From Costume Design to Luxury Luggage: The Real Story behind Jon Hart Design

From Costume Design to Luxury Luggage: The Real Story behind Jon Hart Design

Luxury Texan leather goods company Jon Hart Designs is a staple in the heart of the South, and with good reason. For over 40 years, Jon Hart Design has produced high-quality American handcrafted leather bags, travel goods and accessories right here in San Antonio, Texas. The company history has been somewhat of a mystery, so we sat down with Jon Hart Design President, Sharon Durham, and got an exclusive scoop, on all things Jon Hart.

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SLTV: Sharon, it is such a pleasure to meet you! I am so delightfully pleased to learn that the President of Jon Hart Design is a woman, but we’ll get to that later. During my research, I discovered that Jon Hart, as a person, doesn’t exist. Can you tell us a more in-depth history of the company?
SD: Yes, the real history of Jon Hart Design is pretty hard to find. So, I’m happy to share some insight that not a lot of people know. Especially with what’s going on right now, we were all talking about the founder here and I got the opportunity to speak with his niece and confirmed some things that were only hearsay. So, the original founder was Don Snell, an actor and costume designer. He believed his name wasn’t very marketable so when he started to build a company to sell his costumes, which ended up turning into a luggage company, he was looking for the perfect name. With coated canvas material, he designed some luggage to carry the costumes. When thinking of a name for the luggage brand, he wanted to create something that gave a sense of luxury and reputation.

Now, rumor has it that the name Hart is a derivation of a heart keychain that he had, but it turns out that he was a big fan of the show, Hart to Hart that was on TV at the time. He thought of naming it Don Hart, but thought Jon Hart sounded better. It was his way of creating an air about himself when it came to elevating his costume design business, but people ended up falling in love with his luggage instead. When his acting career took off, he sold the company so that he could pursue acting and eventually made it in movies like Traffic, Erin Brokovich, and Never Been Kissed. Don passed away in 2006, but his legacy lives on. Today as we make masks for COVID-19 efforts, it’s almost like we’ve come full circle since early in his career, he designed masks for the costumes he’d work on.

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SLTV: That is fascinating! It makes perfect sense that as an artist, Mr. Snell left that imprint of his passions in acting in the name of his brand. I feel like this sort of revealed a big mystery, but at the same time this is encouraging for others in the arts, as well. This just continues to show how intertwined art and fashion are.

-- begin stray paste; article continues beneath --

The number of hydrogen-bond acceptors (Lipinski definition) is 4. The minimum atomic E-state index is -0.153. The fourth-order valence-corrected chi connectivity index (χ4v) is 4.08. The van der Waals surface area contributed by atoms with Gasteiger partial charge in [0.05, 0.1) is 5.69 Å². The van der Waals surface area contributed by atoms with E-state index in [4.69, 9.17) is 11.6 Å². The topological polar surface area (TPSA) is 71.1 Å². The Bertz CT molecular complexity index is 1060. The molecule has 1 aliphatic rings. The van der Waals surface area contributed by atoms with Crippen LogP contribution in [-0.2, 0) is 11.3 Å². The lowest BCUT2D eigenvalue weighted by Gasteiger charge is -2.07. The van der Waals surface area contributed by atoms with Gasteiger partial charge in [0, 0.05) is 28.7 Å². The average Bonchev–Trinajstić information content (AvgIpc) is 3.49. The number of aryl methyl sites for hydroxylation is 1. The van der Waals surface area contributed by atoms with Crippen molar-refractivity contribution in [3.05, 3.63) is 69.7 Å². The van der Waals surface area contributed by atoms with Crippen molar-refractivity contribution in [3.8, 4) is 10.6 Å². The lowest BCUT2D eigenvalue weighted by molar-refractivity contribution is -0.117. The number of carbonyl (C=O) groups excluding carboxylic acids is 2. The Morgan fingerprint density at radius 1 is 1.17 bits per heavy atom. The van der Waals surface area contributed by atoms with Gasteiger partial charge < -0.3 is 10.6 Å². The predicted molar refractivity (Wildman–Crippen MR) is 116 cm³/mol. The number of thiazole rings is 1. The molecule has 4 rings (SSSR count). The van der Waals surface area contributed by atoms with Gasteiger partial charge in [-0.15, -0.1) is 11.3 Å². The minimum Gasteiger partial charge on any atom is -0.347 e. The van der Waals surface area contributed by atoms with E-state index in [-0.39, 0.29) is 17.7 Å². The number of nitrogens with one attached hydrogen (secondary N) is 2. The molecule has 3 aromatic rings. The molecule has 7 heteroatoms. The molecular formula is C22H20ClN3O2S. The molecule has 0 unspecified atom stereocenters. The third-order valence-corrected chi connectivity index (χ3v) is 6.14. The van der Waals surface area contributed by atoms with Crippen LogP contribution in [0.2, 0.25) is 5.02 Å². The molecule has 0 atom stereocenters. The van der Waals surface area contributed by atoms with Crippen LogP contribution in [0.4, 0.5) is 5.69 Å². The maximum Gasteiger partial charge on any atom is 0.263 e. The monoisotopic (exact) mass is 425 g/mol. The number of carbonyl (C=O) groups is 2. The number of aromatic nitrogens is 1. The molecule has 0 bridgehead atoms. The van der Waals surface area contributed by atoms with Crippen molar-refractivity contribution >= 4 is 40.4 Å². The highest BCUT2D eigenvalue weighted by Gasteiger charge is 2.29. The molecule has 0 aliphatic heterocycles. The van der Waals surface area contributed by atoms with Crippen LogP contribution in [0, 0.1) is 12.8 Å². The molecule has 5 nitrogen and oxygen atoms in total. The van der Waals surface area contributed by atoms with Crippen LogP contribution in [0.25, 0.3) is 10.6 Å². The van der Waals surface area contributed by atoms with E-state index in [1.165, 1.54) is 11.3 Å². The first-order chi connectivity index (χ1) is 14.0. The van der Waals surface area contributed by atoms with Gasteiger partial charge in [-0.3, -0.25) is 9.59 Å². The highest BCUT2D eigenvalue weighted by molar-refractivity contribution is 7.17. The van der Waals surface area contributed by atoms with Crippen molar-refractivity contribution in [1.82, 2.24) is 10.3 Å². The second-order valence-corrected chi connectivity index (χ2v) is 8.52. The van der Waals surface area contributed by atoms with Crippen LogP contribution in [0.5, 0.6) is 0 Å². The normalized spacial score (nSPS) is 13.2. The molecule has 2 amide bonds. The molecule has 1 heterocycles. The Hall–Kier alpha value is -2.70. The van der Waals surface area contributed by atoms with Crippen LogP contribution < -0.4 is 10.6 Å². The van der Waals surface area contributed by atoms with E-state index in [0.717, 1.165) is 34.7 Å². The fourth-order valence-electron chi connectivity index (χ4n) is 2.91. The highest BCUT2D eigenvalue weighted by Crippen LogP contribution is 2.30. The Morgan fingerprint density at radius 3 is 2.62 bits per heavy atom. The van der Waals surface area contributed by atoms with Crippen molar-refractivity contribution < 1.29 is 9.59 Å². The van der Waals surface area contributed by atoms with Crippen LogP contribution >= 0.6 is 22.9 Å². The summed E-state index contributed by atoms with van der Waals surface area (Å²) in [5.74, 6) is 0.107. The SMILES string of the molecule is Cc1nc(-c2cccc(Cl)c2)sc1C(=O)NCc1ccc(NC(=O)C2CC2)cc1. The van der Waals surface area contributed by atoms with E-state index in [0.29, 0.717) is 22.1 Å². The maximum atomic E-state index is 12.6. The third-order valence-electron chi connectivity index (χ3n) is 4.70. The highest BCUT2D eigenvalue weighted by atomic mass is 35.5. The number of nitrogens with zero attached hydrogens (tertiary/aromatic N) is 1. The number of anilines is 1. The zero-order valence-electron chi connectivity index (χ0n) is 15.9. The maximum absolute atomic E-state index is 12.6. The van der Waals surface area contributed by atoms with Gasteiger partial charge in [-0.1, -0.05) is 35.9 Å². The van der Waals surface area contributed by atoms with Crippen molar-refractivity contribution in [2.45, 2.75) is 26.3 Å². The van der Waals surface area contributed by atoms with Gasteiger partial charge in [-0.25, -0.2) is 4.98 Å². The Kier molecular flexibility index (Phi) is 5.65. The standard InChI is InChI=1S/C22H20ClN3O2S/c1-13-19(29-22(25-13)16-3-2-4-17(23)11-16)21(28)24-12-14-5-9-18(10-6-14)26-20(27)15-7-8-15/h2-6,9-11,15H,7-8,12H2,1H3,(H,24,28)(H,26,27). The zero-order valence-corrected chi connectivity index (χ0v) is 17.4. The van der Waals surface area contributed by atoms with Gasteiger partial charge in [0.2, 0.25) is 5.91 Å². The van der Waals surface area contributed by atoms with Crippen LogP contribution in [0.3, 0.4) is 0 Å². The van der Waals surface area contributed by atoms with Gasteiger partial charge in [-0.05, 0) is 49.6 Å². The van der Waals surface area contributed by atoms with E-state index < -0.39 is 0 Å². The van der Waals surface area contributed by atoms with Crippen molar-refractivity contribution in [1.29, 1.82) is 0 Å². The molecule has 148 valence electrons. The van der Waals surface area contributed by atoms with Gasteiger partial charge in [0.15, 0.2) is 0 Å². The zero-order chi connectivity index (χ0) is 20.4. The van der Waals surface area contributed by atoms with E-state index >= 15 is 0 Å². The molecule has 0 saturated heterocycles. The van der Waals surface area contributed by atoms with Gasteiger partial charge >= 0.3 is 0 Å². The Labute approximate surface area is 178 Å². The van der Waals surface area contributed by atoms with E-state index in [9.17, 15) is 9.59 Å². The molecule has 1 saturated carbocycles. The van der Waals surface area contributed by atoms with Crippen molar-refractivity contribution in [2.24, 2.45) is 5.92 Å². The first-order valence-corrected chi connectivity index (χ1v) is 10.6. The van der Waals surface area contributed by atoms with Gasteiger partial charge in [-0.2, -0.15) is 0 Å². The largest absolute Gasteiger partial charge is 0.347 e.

SD: Yes, and maybe he was that “starving artist” who balanced his love of acting and costume design with the luggage company, but he also turned it into something that grew legs in the process. Today, people have some products that are now 30 or 40 years old and would probably become heirlooms. I think he was more talented than he ever gave himself credit for.

SLTV: Most likely! So, I actually came across JHD via a blogger friend of mine, Christine Lozano of Barely Blonde, who not only blogged about the handbags & luggage, but was also featured on a huge billboard on I-10! I also saw some other friends like Kim Frick of Frick’s Picks on your website. Does the company usually use local influencers and models for the campaigns?
SD: Yes, we sure do! We have a wonderful photographer out of Austin, Paula Wolf, who is always scouting and finds these fantastic models who are a great fit!

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SLTV: It’s so refreshing to see those familiar faces in your campaigns. You also are very involved within the communities. I know that in the height of the tragedies of school shootings, many cities’ school districts began to require clear bags. Jon Hart Design stepped in and got on the production of these rather quickly. Can we talk about that?
SD: Years ago, we started making clear, smaller, crossbody type bags. Some places did require clear bags, like concerts and festivals, so we had those products. They were fun and cute, but about 5 years ago in Houston a school district required clear backpacks and we started to produce them. You know, clear plastic is a little difficult to maintain, especially in hotter climates and with the weight of books. We eventually retired them as the demand started to slow down. Then 2 years ago, more school districts in San Antonio, Houston, and the Valley brought back the clear bag requirement and we started to get a lot of calls to make these. It is one of those products that we make based on customer demand, but because we are a smaller company we can respond to community requests like this, just like we did with the recent demand on non-surgical face masks.